Git Rebase

What’s the difference between rebasing and merging? Well, let me tell you. Rebasing is changing the baseline for your changes, moving the point at which the branch started. This is an over-simplified view, but it’s far easier to mentally reconcile this than the official description of ‘forward porting’, and in my mind better describes how it’s likely to be used.

Moving the branch point with rebase allows you to integrate changes on other branches with yours while avoiding a merge and extraneous commits in the history. In a way, it fast-forwards your branch to silently incorporate movement on other branches.

If it’s that good, why wouldn’t you want do this all the time, and why is there a need for a merge command that does create history? It’s simple - sometimes you want a record of activity. Sometimes you want a workflow that prefers merges. And sometimes you don’t want to change history, which is basically what rebase is doing; if you’ve pushed your branch, rebase might be undesirable.

The documentation for rebase is located here: although it is rather dry as you might expect from a manual page.

Using rebase

git rebase

Aborting a failed rebase

If you have started a rebase and there are conflicts, you can either resolve them or abandon the rebase.

git rebase –abort

Completing a rebase after conflict resolution

When you need to finish off a rebase after making the alterations needed to satify a conflict, you’ll need to ask rebase to resume:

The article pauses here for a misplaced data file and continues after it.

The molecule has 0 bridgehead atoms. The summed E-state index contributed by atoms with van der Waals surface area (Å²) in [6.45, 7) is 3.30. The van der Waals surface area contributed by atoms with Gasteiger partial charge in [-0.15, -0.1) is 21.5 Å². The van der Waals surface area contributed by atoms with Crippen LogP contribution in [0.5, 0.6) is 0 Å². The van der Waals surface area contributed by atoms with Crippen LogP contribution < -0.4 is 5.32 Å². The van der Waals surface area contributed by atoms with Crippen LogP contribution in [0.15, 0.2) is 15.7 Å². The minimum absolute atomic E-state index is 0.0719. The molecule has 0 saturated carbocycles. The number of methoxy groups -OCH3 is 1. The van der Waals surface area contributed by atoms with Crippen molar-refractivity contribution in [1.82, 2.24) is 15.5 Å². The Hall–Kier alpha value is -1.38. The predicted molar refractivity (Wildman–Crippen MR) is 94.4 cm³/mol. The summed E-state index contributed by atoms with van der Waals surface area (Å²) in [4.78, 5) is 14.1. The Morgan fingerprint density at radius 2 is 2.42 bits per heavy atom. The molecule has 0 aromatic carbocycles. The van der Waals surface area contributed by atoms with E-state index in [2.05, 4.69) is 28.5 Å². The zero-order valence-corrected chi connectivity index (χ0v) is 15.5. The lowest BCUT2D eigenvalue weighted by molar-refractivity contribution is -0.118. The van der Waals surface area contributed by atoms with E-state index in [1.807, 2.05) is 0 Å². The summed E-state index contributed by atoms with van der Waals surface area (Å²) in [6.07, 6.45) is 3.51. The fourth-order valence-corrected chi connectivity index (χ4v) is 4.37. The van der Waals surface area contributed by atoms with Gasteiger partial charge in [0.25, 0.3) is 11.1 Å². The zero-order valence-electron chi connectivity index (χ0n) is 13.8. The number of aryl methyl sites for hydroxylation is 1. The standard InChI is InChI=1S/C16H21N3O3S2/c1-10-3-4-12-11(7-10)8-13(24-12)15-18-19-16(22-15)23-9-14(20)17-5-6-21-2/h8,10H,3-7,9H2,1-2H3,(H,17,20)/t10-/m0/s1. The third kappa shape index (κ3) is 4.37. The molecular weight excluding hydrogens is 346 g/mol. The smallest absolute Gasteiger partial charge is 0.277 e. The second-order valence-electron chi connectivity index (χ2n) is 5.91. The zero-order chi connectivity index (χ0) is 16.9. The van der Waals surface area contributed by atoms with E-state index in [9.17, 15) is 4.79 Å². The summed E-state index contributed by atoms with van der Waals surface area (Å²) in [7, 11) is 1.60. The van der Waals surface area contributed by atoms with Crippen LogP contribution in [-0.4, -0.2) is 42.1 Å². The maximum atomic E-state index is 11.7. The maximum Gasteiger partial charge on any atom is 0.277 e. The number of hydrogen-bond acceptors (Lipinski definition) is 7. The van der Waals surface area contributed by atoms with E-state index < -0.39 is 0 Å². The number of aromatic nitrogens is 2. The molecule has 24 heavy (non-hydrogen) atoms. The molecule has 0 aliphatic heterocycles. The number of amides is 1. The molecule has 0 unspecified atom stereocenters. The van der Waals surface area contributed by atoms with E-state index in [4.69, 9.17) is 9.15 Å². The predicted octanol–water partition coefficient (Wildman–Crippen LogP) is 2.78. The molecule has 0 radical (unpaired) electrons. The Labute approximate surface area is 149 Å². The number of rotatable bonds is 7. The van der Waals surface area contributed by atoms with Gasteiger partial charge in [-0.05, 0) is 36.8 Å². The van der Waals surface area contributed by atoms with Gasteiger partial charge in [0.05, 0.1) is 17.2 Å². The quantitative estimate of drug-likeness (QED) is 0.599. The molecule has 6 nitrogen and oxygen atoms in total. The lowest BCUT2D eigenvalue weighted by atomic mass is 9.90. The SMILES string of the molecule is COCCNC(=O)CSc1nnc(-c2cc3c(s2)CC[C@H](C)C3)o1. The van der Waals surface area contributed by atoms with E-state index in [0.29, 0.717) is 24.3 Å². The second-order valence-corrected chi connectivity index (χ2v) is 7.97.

git rebase –continue

Interactive rebases

Interactively rebasing lets you choose what to do with each commit during the rebase if you know what you’re doing. Most commonly this is used to squash multiple commits into a single unit, and to write a useful message that covers the changes.

Squashing commits

Some tools like to have a changeset as a single commit. In particular this includes code review tools like Gerrit that have a strong preference towards this and actively encourage large changes in a single commit to facilitate reviews. The downside of squashing commits is the risk of losing messages and descriptions of the changes.

Conflict resolution

Sometimes (often?) when you rebase you’ll have conflicts. There are four ways to deal with this

  • Abandon the rebase with git rebase –abort

  • Manually resolve the conflict by editting the file and adding it with git add then resuming the rebase with git rebase –continue

  • Chose your file with git checkout –ours [filename]

  • Chose their file with git checkout –theirs [filename]

It should be noted that the meaning of ‘theirs’ and ‘ours’ depends on context; when rebasing, ‘ours’ often means the master branch, whereas ‘theirs’ means the branch with the changes, the one that is being rebased.